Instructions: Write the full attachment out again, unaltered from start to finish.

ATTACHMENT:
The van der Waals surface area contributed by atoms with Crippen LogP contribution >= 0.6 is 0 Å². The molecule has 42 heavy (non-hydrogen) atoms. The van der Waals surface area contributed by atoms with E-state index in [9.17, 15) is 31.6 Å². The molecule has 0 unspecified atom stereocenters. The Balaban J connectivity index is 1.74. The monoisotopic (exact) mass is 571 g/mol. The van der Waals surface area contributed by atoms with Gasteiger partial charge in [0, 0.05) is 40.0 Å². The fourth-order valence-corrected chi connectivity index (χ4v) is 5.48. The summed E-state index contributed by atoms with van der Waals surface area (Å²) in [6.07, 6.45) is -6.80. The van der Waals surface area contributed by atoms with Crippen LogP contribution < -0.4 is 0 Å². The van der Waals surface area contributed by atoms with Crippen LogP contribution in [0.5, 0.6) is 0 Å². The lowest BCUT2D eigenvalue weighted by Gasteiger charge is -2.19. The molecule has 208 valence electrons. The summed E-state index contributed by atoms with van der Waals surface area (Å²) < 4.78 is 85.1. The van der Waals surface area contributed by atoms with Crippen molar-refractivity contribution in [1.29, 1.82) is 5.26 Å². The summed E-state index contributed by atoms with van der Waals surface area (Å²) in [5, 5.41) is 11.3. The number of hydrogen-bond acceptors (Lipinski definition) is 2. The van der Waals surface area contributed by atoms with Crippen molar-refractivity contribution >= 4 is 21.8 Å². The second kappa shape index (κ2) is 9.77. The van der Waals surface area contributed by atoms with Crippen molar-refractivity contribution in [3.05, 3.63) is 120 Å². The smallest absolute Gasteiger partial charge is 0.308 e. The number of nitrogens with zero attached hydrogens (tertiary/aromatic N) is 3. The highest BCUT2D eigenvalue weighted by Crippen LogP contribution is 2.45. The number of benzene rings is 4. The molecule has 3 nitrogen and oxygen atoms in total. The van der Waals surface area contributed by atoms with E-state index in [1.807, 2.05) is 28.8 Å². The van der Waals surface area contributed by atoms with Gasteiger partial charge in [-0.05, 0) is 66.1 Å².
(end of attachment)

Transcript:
The van der Waals surface area contributed by atoms with Crippen LogP contribution >= 0.6 is 0 Å². The molecule has 42 heavy (non-hydrogen) atoms. The van der Waals surface area contributed by atoms with E-state index in [9.17, 15) is 31.6 Å². The molecule has 0 unspecified atom stereocenters. The Balaban J connectivity index is 1.74. The monoisotopic (exact) mass is 571 g/mol. The van der Waals surface area contributed by atoms with Gasteiger partial charge in [0, 0.05) is 40.0 Å². The fourth-order valence-corrected chi connectivity index (χ4v) is 5.48. The summed E-state index contributed by atoms with van der Waals surface area (Å²) in [6.07, 6.45) is -6.80. The van der Waals surface area contributed by atoms with Crippen LogP contribution < -0.4 is 0 Å². The van der Waals surface area contributed by atoms with Crippen LogP contribution in [0.5, 0.6) is 0 Å². The lowest BCUT2D eigenvalue weighted by Gasteiger charge is -2.19. The molecule has 208 valence electrons. The summed E-state index contributed by atoms with van der Waals surface area (Å²) < 4.78 is 85.1. The van der Waals surface area contributed by atoms with Crippen molar-refractivity contribution in [1.29, 1.82) is 5.26 Å². The summed E-state index contributed by atoms with van der Waals surface area (Å²) in [5, 5.41) is 11.3. The number of hydrogen-bond acceptors (Lipinski definition) is 2. The van der Waals surface area contributed by atoms with Crippen molar-refractivity contribution >= 4 is 21.8 Å². The second kappa shape index (κ2) is 9.77. The van der Waals surface area contributed by atoms with Crippen molar-refractivity contribution in [3.05, 3.63) is 120 Å². The smallest absolute Gasteiger partial charge is 0.308 e. The number of nitrogens with zero attached hydrogens (tertiary/aromatic N) is 3. The highest BCUT2D eigenvalue weighted by Crippen LogP contribution is 2.45. The number of benzene rings is 4. The molecule has 3 nitrogen and oxygen atoms in total. The van der Waals surface area contributed by atoms with E-state index in [1.807, 2.05) is 28.8 Å². The van der Waals surface area contributed by atoms with Gasteiger partial charge in [-0.05, 0) is 66.1 Å².